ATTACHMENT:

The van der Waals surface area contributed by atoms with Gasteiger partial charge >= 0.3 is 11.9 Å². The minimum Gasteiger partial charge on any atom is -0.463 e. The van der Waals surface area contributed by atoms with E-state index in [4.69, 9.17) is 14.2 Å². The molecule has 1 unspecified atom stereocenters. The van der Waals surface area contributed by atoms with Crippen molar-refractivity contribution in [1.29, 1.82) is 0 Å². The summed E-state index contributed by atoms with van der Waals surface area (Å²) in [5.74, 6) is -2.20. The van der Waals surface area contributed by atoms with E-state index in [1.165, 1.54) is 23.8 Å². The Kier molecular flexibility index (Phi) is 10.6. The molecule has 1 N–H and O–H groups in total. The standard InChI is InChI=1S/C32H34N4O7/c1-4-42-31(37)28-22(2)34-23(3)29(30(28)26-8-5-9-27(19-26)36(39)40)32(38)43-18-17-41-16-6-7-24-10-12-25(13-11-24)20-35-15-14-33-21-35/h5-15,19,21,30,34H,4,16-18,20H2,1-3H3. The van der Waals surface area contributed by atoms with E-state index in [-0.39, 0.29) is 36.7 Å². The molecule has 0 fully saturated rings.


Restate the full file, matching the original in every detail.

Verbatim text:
The van der Waals surface area contributed by atoms with Gasteiger partial charge >= 0.3 is 11.9 Å². The minimum Gasteiger partial charge on any atom is -0.463 e. The van der Waals surface area contributed by atoms with E-state index in [4.69, 9.17) is 14.2 Å². The molecule has 1 unspecified atom stereocenters. The van der Waals surface area contributed by atoms with Crippen molar-refractivity contribution in [1.29, 1.82) is 0 Å². The summed E-state index contributed by atoms with van der Waals surface area (Å²) in [5.74, 6) is -2.20. The van der Waals surface area contributed by atoms with E-state index in [1.165, 1.54) is 23.8 Å². The Kier molecular flexibility index (Phi) is 10.6. The molecule has 1 N–H and O–H groups in total. The standard InChI is InChI=1S/C32H34N4O7/c1-4-42-31(37)28-22(2)34-23(3)29(30(28)26-8-5-9-27(19-26)36(39)40)32(38)43-18-17-41-16-6-7-24-10-12-25(13-11-24)20-35-15-14-33-21-35/h5-15,19,21,30,34H,4,16-18,20H2,1-3H3. The van der Waals surface area contributed by atoms with E-state index in [-0.39, 0.29) is 36.7 Å². The molecule has 0 fully saturated rings.